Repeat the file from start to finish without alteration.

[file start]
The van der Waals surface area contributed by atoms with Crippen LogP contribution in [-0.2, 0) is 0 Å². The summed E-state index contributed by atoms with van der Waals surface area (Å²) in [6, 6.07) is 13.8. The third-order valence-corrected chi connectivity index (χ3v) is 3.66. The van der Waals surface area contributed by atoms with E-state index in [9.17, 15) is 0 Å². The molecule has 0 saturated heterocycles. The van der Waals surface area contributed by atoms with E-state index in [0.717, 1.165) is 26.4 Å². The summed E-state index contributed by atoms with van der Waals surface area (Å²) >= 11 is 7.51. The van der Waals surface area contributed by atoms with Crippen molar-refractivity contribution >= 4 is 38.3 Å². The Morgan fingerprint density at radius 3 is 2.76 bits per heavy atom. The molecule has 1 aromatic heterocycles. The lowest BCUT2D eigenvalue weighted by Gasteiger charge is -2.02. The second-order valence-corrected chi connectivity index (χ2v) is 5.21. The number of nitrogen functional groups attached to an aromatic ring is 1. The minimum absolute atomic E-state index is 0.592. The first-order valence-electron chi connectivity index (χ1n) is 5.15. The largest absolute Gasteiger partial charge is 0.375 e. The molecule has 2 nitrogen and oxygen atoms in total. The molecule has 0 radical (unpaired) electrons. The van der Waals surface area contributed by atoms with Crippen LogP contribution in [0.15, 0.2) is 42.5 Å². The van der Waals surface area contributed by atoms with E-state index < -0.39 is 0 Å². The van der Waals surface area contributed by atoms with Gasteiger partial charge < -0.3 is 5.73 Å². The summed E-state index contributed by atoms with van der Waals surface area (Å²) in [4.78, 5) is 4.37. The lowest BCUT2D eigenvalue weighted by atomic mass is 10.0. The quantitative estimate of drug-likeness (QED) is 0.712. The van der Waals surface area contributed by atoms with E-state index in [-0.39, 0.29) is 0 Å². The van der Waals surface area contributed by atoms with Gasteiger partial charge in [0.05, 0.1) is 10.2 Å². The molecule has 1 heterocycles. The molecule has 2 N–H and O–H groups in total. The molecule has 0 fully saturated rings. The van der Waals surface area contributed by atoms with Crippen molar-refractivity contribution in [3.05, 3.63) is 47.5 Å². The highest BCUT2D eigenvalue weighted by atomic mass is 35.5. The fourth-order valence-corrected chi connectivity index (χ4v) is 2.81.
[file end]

The van der Waals surface area contributed by atoms with Crippen LogP contribution in [-0.2, 0) is 0 Å². The summed E-state index contributed by atoms with van der Waals surface area (Å²) in [6, 6.07) is 13.8. The third-order valence-corrected chi connectivity index (χ3v) is 3.66. The van der Waals surface area contributed by atoms with E-state index in [9.17, 15) is 0 Å². The molecule has 0 saturated heterocycles. The van der Waals surface area contributed by atoms with E-state index in [0.717, 1.165) is 26.4 Å². The summed E-state index contributed by atoms with van der Waals surface area (Å²) >= 11 is 7.51. The van der Waals surface area contributed by atoms with Crippen molar-refractivity contribution >= 4 is 38.3 Å². The Morgan fingerprint density at radius 3 is 2.76 bits per heavy atom. The molecule has 1 aromatic heterocycles. The lowest BCUT2D eigenvalue weighted by Gasteiger charge is -2.02. The second-order valence-corrected chi connectivity index (χ2v) is 5.21. The number of nitrogen functional groups attached to an aromatic ring is 1. The minimum absolute atomic E-state index is 0.592. The first-order valence-electron chi connectivity index (χ1n) is 5.15. The largest absolute Gasteiger partial charge is 0.375 e. The molecule has 2 nitrogen and oxygen atoms in total. The molecule has 0 radical (unpaired) electrons. The van der Waals surface area contributed by atoms with Crippen LogP contribution in [0.15, 0.2) is 42.5 Å². The van der Waals surface area contributed by atoms with E-state index < -0.39 is 0 Å². The van der Waals surface area contributed by atoms with Gasteiger partial charge < -0.3 is 5.73 Å². The summed E-state index contributed by atoms with van der Waals surface area (Å²) in [4.78, 5) is 4.37. The lowest BCUT2D eigenvalue weighted by atomic mass is 10.0. The quantitative estimate of drug-likeness (QED) is 0.712. The van der Waals surface area contributed by atoms with E-state index in [-0.39, 0.29) is 0 Å². The van der Waals surface area contributed by atoms with Gasteiger partial charge in [0.05, 0.1) is 10.2 Å². The molecule has 1 heterocycles. The molecule has 2 N–H and O–H groups in total. The molecule has 0 fully saturated rings. The van der Waals surface area contributed by atoms with Crippen molar-refractivity contribution in [3.05, 3.63) is 47.5 Å². The highest BCUT2D eigenvalue weighted by atomic mass is 35.5. The fourth-order valence-corrected chi connectivity index (χ4v) is 2.81.